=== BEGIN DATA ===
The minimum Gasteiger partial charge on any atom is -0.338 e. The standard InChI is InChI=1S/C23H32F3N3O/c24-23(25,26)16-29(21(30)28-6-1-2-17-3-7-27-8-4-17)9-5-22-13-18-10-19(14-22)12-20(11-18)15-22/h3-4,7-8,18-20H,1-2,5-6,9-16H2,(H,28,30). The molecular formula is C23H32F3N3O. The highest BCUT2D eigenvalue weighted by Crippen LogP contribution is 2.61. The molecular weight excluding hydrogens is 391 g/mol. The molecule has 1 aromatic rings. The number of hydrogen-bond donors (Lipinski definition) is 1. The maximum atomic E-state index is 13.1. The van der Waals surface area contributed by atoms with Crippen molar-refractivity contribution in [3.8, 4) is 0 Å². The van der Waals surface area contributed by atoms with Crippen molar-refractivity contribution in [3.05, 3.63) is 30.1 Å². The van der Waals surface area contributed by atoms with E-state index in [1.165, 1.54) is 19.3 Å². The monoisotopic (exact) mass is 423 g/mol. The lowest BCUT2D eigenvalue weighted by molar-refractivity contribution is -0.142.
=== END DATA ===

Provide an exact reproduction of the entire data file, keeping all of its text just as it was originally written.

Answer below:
The minimum Gasteiger partial charge on any atom is -0.338 e. The standard InChI is InChI=1S/C23H32F3N3O/c24-23(25,26)16-29(21(30)28-6-1-2-17-3-7-27-8-4-17)9-5-22-13-18-10-19(14-22)12-20(11-18)15-22/h3-4,7-8,18-20H,1-2,5-6,9-16H2,(H,28,30). The molecular formula is C23H32F3N3O. The highest BCUT2D eigenvalue weighted by Crippen LogP contribution is 2.61. The molecular weight excluding hydrogens is 391 g/mol. The molecule has 1 aromatic rings. The number of hydrogen-bond donors (Lipinski definition) is 1. The maximum atomic E-state index is 13.1. The van der Waals surface area contributed by atoms with Crippen molar-refractivity contribution in [3.8, 4) is 0 Å². The van der Waals surface area contributed by atoms with Crippen molar-refractivity contribution in [3.05, 3.63) is 30.1 Å². The van der Waals surface area contributed by atoms with E-state index in [1.165, 1.54) is 19.3 Å². The monoisotopic (exact) mass is 423 g/mol. The lowest BCUT2D eigenvalue weighted by molar-refractivity contribution is -0.142.